NEXT TIME YOU COME HOME, my newest collection, is available for pre-order at the link below in case you are interested!

In the book, I distill 180 letters I received from my mother over a twelve-year period (1989-2001) into short, meditative entries that reflect upon motherhood, marriage, grief, the beauty of the natural world, same-sex relationships, and the passage of time. The final entries are something between letters and poems—not fully letters and not fully poems but, instead, their own thing—and portray a mother who, despite her alcoholism, maintains an engaged and compassionate presence in the world, one nourished by intellectual curiosity, life-long relationships with family and friends, and active involvement in the larger world.

This book is especially dear to my heart because my mother had wanted to be a writer early on, but it didn’t work out for her. Now, finally, her name will be on the cover of a book.

The publication date is Sept 2023. The price during the pre-sale period is $17.95. In September, the price will go up $19.95. The book is also available on Amazon, but it’s better for the press to order directly from them.

To order Next Time You Come Home:


A newly recovered trove of letters is the source material for Next Time You Come Home, but the collection’s true genius lies in the communion of mother and daughter across time. In distilling her late mother’s letters to their loving essence, Lisa Dordal focuses not on the “nighttime mother” who drank until her speech was slurred but on the vibrant, nurturing “daytime mother” who taught her how to love the world. This is a radical compassion that heals, offering understanding without excuses or justifications, love without benchmarks or conditions. From its haunting title onward, Next Time You Come Home is an utter original.  —Margaret Renkl, author of Late Migrations: A Natural History of Love and Loss

In the tradition of the epistle, this wonderful collection of letters turned into poems transports readers back in time. Inside we find reports from Lisa Dordal’s mother on the gorgeously mundane moments of life: shopping at Sears, trying out new shoes, planning dinner. These blessings of the everyday sit beside larger more worldly events all the while marvelously punctuated by the comings and goings of various birds and the cold and warm days of the seasons. Chickadees and sandhill cranes appear within the same lines of letters announcing a loved one’s death. And such is life, isn’t it? These small, brilliant moments? How fortunate to be able to bear witness to the daily joys and sorrows that could otherwise be long forgotten. These transformative poems leave me even more in awe of each of our precious, fleeting, singular lives.  —Didi Jackson, author of Moon Jar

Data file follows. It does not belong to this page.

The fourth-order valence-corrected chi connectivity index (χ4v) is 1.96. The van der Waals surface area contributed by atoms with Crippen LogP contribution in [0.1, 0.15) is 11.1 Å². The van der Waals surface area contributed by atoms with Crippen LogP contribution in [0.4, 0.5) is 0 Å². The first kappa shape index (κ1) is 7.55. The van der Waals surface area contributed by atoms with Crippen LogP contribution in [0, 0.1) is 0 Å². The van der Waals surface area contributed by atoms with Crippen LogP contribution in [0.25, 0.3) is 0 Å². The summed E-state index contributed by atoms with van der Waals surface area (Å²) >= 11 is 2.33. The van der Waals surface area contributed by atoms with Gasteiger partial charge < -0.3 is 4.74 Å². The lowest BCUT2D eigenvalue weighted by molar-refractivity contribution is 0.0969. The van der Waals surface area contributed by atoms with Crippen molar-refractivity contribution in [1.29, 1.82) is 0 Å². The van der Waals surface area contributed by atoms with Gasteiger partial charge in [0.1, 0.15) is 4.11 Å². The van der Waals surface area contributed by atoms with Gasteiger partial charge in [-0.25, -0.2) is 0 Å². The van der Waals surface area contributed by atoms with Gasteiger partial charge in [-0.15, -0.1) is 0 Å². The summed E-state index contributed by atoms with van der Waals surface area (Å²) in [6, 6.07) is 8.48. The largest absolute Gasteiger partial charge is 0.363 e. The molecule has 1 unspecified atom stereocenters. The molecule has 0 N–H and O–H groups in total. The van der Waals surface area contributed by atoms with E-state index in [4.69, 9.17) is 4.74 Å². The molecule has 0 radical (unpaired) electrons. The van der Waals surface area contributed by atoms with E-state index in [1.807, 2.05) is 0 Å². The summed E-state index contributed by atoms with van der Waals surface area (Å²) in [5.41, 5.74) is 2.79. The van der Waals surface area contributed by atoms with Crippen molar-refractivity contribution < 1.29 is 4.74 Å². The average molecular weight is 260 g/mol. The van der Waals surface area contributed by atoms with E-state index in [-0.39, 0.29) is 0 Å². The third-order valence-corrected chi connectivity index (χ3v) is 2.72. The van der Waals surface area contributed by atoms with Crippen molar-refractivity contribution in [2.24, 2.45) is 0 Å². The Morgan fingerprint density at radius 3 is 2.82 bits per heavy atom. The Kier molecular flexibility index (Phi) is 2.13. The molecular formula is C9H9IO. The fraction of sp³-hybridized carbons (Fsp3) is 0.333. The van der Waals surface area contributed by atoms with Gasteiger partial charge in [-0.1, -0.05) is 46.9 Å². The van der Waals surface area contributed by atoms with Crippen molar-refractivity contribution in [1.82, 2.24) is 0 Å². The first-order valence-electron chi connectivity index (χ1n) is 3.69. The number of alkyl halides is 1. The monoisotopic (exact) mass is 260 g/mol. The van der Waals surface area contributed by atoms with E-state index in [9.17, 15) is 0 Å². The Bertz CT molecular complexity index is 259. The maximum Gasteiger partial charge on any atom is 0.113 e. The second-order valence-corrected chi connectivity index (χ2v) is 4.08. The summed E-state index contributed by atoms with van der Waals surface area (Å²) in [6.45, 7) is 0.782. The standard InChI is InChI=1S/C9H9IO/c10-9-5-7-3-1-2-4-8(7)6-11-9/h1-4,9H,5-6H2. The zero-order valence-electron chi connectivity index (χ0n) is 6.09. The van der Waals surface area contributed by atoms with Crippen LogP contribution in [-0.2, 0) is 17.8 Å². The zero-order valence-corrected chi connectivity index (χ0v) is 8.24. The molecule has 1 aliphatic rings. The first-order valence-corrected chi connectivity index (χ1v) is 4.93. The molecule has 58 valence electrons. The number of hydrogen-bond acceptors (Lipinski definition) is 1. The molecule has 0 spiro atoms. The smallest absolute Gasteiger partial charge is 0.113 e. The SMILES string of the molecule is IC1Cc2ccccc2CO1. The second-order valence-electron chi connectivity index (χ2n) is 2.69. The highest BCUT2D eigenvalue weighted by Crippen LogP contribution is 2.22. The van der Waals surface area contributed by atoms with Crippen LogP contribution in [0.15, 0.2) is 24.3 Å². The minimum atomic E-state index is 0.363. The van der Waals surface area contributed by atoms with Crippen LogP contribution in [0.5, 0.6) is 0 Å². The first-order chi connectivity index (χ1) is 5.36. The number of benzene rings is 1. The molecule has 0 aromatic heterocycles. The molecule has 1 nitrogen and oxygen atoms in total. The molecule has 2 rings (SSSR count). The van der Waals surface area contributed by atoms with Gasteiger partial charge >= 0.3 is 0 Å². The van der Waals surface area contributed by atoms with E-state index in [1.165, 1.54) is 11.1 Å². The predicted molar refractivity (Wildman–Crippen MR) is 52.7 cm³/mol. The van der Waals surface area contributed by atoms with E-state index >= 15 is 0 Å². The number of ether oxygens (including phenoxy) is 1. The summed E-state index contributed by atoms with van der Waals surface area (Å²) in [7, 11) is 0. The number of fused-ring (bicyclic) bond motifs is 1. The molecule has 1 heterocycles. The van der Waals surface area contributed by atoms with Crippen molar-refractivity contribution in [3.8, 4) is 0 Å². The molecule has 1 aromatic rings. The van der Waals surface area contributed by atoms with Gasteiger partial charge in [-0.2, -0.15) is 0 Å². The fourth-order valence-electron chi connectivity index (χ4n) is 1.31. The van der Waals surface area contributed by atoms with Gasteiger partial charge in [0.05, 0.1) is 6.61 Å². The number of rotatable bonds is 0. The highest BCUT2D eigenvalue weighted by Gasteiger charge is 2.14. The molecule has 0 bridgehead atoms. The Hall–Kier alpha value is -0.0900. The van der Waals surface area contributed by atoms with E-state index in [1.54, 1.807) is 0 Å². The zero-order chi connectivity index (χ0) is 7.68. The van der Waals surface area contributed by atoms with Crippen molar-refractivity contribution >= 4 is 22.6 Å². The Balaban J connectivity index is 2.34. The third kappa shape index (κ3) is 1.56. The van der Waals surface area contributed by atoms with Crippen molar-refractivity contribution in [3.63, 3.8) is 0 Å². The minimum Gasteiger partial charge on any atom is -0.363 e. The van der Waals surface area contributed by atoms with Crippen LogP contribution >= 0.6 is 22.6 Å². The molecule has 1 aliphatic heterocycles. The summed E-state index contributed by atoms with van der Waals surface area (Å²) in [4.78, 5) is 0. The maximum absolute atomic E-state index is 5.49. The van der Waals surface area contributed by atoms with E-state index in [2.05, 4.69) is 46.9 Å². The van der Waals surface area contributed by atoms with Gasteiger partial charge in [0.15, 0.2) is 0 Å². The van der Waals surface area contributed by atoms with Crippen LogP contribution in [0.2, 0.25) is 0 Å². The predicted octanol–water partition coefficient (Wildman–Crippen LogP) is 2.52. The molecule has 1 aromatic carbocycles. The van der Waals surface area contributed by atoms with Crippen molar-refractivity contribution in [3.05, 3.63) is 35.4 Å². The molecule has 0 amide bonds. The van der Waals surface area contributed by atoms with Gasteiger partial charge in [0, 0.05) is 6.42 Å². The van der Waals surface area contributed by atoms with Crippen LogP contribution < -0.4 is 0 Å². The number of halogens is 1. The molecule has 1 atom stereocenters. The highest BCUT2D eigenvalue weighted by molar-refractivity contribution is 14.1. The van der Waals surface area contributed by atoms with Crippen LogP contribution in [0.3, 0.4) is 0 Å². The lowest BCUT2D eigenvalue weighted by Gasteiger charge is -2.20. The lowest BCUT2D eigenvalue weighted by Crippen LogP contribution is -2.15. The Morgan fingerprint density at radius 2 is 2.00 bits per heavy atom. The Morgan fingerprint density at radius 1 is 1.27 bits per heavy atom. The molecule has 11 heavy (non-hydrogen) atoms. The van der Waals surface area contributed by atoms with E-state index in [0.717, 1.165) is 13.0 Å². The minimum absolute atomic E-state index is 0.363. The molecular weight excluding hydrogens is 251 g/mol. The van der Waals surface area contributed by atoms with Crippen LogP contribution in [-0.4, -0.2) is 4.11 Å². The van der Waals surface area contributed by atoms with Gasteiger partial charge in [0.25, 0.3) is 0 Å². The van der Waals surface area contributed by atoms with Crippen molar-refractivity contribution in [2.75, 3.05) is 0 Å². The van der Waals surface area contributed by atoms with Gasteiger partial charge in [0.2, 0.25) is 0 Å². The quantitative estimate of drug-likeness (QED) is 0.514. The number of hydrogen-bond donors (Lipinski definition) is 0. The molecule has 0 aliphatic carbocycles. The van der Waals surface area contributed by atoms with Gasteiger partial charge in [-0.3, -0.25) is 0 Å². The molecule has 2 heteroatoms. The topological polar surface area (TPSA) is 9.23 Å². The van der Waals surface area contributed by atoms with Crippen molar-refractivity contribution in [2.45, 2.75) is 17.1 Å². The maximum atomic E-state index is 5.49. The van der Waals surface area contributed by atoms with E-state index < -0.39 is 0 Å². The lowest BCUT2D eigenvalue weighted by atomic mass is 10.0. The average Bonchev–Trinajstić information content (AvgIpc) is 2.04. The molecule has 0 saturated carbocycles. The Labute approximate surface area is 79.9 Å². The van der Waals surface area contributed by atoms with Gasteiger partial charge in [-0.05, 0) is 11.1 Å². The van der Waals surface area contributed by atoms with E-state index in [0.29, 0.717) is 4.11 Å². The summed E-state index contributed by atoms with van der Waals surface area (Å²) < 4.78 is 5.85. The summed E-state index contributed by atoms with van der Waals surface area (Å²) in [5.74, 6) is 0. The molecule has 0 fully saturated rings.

In Next Time You Come Home, Lisa Dordal exquisitely sculpts her rediscovered letters from her mother into what she describes as “something between letters and poems—not fully letters and not fully poems, but, instead, their own thing.” The result is a book that captures the ways excision, distillation, rewriting and reshaping play crucial roles in how we might remember and make sense of the lives that shape our own. The quotidian details that Dordal leaves on the page—requests for soup recipes, reports of bird sightings, seasonal shifts—accrue new poignancy as Next Time You Come Home moves with a sneaky momentum through months, then years, then decades. What remains on the page feels like a new and ghostly dialogue between the writer, her mother, and the reader, too—a conversation that is both courageous and illuminating. —Lee Conell, author of The Party Upstairs

Lisa Dordal is a Writer-in-Residence at Vanderbilt University and is the author of Mosaic of the Dark, which was a finalist for the 2019 Audre Lorde Award for Lesbian Poetry; Water Lessons, which was listed by Lambda Literary as one of their most anticipated books for 2022; and Next Time You Come Home (2023). Lisa is a Pushcart Prize and Best-of-the-Net nominee and the recipient of an Academy of American Poets Prize, the Robert Watson Poetry Prize, and the Betty Gabehart Poetry Prize. Her poetry has appeared in The Sun, Narrative, Image, The New Ohio Review, Best New Poets, Greensboro Review, RHINO, Ninth Letter, and CALYX.

Leave a Reply

Fill in your details below or click an icon to log in: Logo

You are commenting using your account. Log Out /  Change )

Facebook photo

You are commenting using your Facebook account. Log Out /  Change )

Connecting to %s

%d bloggers like this: